360° VIDEO: Wander off-course for art

LOCK ROUTE is a public art showcase at various locations around Gillman Barracks. It will open 24 hours from 13 January 2017 to 30 June 2017. ** For the best experience, watch the video in the YouTube app using a VR headset or Google Cardboard. **
Goyang Cukur, an installation of a mini barber shop on wheels by Indieguerillas, one of the 16 outdoor artworks.
Goyang Cukur, an installation of a mini barber shop on wheels by Indieguerillas, one of the 16 outdoor artworks.ST PHOTO: NIVASH JOYVIN

If you are stopping by Gillman Barracks for a dose of nature, scoops of ice cream, or a trip to the art galleries in the area, be prepared to wander off-course.

Sprawled throughout the arty enclave are 16 outdoor artworks by Singapore and international artists that aim to grab eyeballs and spark curiosity.

The public art showcase features large-scale pieces such as a striking monochrome mural painted on the facade of a building by American street artist Cleon Peterson and a section of the Gillman Barracks signboard facing Alexandra Road that is temporarily enclosed in a small white cube gallery, a playful urban intervention by French artist Benedetto Bufalino.

There is also a lion-faced wooden hut by street artists Singaporean Sheryo and Australian Yok where people can kick back and relax, and an installation of a mini barber shop on wheels by Indonesian art collective Indieguerillas that is a tongue-in-cheek comment on the disappearing trade of traditional barbers in Indonesia.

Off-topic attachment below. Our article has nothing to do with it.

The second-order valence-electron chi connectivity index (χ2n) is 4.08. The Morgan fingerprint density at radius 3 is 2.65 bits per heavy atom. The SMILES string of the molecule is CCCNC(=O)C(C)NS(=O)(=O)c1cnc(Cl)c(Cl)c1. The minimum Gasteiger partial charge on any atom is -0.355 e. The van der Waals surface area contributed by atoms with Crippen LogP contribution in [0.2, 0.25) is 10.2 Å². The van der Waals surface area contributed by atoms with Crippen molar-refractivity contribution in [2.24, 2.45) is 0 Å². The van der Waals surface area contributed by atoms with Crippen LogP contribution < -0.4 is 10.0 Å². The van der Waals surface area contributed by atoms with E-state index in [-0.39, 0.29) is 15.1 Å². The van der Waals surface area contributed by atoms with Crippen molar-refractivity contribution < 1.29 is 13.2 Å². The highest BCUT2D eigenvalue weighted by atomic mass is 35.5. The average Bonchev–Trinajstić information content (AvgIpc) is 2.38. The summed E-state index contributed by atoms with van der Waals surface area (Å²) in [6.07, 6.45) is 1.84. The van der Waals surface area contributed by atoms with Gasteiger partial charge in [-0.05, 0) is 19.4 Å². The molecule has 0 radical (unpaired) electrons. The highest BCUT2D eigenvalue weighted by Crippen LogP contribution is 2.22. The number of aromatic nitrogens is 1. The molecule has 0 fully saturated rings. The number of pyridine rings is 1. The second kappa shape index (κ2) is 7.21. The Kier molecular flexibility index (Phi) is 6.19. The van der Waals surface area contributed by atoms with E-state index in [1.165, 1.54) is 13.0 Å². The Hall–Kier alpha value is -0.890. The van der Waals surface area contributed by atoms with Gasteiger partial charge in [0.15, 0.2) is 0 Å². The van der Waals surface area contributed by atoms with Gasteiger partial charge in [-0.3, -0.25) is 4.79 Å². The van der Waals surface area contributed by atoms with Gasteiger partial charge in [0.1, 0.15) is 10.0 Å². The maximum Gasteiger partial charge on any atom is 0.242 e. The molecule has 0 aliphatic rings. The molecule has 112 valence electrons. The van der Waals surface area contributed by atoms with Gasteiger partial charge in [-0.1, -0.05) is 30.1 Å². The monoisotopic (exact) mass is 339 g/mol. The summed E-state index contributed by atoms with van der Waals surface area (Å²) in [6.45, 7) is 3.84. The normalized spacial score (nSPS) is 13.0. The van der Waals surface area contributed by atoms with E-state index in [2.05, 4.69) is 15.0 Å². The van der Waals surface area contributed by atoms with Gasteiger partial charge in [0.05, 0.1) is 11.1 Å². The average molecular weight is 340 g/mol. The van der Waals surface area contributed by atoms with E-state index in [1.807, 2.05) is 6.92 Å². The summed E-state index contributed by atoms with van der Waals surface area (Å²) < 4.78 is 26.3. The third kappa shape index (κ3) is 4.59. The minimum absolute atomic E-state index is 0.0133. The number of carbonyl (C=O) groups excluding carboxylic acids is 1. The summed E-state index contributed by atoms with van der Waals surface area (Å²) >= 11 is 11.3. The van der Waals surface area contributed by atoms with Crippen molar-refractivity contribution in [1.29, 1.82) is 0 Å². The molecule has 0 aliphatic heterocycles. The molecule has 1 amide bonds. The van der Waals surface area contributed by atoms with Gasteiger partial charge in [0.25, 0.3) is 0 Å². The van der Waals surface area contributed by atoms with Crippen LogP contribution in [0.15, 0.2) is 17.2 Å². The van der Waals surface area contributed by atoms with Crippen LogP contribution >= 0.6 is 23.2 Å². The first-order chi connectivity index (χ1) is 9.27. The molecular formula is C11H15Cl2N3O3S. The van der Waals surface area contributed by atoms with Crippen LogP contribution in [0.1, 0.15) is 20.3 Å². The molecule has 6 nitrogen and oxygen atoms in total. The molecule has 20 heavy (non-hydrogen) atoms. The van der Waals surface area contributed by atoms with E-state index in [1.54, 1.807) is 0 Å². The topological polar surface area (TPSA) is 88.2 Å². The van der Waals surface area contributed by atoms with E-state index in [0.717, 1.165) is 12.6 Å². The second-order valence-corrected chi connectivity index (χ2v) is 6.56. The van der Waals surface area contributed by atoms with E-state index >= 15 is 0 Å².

• WHERE: Various locations around Gillman Barracks, 9 Lock Road

    WHEN: Till June 30, open 24 hours


    INFO: bit.ly/LOCKROUTE

Elsewhere in a lush corner, a tower of 315 lacquered iron bricks by Vietnamese American artist Oanh Phi Phi invites viewers to ponder the relationship between public monuments, public sculpture and the display of power.

The show, put together by Singapore curator Khairuddin Hori, is part of Singapore Art Week, an annual round-up of visual arts offerings that is a joint initiative by the National Arts Council, Singapore Tourism Board and Singapore Economic Development Board.

Singapore Art Week runs until Sunday while the public art showcase ends in June.

Curator Khairuddin says he deliberately chose works for the showcase that the public would find approachable.

"I didn't want it to be too difficult for passers-by to understand the works. A lot of nature lovers come by here, a lot of people also come to eat ice cream," he says, referring to Creamier, the popular cafe in the area.

Indeed, a number of the public artworks were strategically installed near the cafe to whet the public's appetite for art. They include fixed gear bicycles designed by Singaporean bicycle enthusiast Acit Salbini in collaboration with Singapore street artists PLaii, Kilas and The Killer Gerbil.

Khairuddin says the bicycles, although displayed as works of art, are fully functional and the public will be allowed to ride them around the area on selected days every month.

He adds: "We're not precious about the works. We welcome people to take photos and touch them."

A version of this article appeared in the print edition of The Straits Times on January 17, 2017, with the headline 'Wander off-course for art'. Print Edition | Subscribe